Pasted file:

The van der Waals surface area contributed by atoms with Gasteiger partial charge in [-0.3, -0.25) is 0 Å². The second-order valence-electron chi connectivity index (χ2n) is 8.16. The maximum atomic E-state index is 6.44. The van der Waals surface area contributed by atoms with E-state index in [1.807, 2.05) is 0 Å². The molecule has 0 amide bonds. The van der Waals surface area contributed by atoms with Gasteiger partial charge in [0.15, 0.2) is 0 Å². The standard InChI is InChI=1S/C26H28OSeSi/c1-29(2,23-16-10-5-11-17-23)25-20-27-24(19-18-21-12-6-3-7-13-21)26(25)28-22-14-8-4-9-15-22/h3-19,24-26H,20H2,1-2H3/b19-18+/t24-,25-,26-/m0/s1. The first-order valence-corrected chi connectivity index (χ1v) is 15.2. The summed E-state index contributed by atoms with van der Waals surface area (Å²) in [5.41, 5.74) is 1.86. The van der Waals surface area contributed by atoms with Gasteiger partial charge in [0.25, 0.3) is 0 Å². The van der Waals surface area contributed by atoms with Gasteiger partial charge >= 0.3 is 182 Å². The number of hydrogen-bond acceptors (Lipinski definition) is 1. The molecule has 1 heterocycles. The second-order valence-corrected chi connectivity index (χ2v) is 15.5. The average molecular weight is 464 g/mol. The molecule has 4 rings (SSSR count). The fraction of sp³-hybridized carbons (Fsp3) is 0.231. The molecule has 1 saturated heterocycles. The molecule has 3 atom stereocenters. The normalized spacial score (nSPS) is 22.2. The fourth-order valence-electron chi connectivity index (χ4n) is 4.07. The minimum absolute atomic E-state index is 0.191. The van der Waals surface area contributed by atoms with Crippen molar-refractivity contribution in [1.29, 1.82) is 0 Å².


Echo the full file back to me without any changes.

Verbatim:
The van der Waals surface area contributed by atoms with Gasteiger partial charge in [-0.3, -0.25) is 0 Å². The second-order valence-electron chi connectivity index (χ2n) is 8.16. The maximum atomic E-state index is 6.44. The van der Waals surface area contributed by atoms with E-state index in [1.807, 2.05) is 0 Å². The molecule has 0 amide bonds. The van der Waals surface area contributed by atoms with Gasteiger partial charge in [0.15, 0.2) is 0 Å². The standard InChI is InChI=1S/C26H28OSeSi/c1-29(2,23-16-10-5-11-17-23)25-20-27-24(19-18-21-12-6-3-7-13-21)26(25)28-22-14-8-4-9-15-22/h3-19,24-26H,20H2,1-2H3/b19-18+/t24-,25-,26-/m0/s1. The first-order valence-corrected chi connectivity index (χ1v) is 15.2. The summed E-state index contributed by atoms with van der Waals surface area (Å²) in [5.41, 5.74) is 1.86. The van der Waals surface area contributed by atoms with Gasteiger partial charge in [0.25, 0.3) is 0 Å². The van der Waals surface area contributed by atoms with Gasteiger partial charge >= 0.3 is 182 Å². The number of hydrogen-bond acceptors (Lipinski definition) is 1. The molecule has 1 heterocycles. The second-order valence-corrected chi connectivity index (χ2v) is 15.5. The average molecular weight is 464 g/mol. The molecule has 4 rings (SSSR count). The fraction of sp³-hybridized carbons (Fsp3) is 0.231. The molecule has 1 saturated heterocycles. The molecule has 3 atom stereocenters. The normalized spacial score (nSPS) is 22.2. The fourth-order valence-electron chi connectivity index (χ4n) is 4.07. The minimum absolute atomic E-state index is 0.191. The van der Waals surface area contributed by atoms with Crippen molar-refractivity contribution in [1.29, 1.82) is 0 Å².